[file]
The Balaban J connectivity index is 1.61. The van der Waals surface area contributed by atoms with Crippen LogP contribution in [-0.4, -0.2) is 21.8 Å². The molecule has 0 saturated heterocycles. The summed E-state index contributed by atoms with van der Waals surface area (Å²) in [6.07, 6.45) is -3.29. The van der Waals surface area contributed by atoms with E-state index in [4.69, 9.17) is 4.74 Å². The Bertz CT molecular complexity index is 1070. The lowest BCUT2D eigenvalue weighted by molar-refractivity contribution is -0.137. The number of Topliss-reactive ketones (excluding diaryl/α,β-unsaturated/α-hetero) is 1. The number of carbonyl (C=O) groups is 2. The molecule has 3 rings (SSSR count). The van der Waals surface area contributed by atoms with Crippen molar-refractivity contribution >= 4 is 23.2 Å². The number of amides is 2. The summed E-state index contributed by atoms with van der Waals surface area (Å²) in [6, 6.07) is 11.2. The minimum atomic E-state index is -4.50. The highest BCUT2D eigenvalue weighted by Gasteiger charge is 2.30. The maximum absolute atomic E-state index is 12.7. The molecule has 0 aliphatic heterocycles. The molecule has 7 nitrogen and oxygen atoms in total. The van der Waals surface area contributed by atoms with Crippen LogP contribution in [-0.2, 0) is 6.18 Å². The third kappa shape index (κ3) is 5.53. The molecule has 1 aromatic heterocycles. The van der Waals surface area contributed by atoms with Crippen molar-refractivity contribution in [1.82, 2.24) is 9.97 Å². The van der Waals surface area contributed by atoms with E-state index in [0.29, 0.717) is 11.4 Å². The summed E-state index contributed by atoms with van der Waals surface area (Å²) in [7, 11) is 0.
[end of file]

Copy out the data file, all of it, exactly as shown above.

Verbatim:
The Balaban J connectivity index is 1.61. The van der Waals surface area contributed by atoms with Crippen LogP contribution in [-0.4, -0.2) is 21.8 Å². The molecule has 0 saturated heterocycles. The summed E-state index contributed by atoms with van der Waals surface area (Å²) in [6.07, 6.45) is -3.29. The van der Waals surface area contributed by atoms with E-state index in [4.69, 9.17) is 4.74 Å². The Bertz CT molecular complexity index is 1070. The lowest BCUT2D eigenvalue weighted by molar-refractivity contribution is -0.137. The number of Topliss-reactive ketones (excluding diaryl/α,β-unsaturated/α-hetero) is 1. The number of carbonyl (C=O) groups is 2. The molecule has 3 rings (SSSR count). The van der Waals surface area contributed by atoms with Crippen molar-refractivity contribution >= 4 is 23.2 Å². The number of amides is 2. The summed E-state index contributed by atoms with van der Waals surface area (Å²) in [6, 6.07) is 11.2. The minimum atomic E-state index is -4.50. The highest BCUT2D eigenvalue weighted by Gasteiger charge is 2.30. The maximum absolute atomic E-state index is 12.7. The molecule has 0 aliphatic heterocycles. The molecule has 7 nitrogen and oxygen atoms in total. The van der Waals surface area contributed by atoms with Crippen LogP contribution in [-0.2, 0) is 6.18 Å². The third kappa shape index (κ3) is 5.53. The molecule has 1 aromatic heterocycles. The van der Waals surface area contributed by atoms with Crippen molar-refractivity contribution in [1.82, 2.24) is 9.97 Å². The van der Waals surface area contributed by atoms with E-state index in [0.29, 0.717) is 11.4 Å². The summed E-state index contributed by atoms with van der Waals surface area (Å²) in [7, 11) is 0.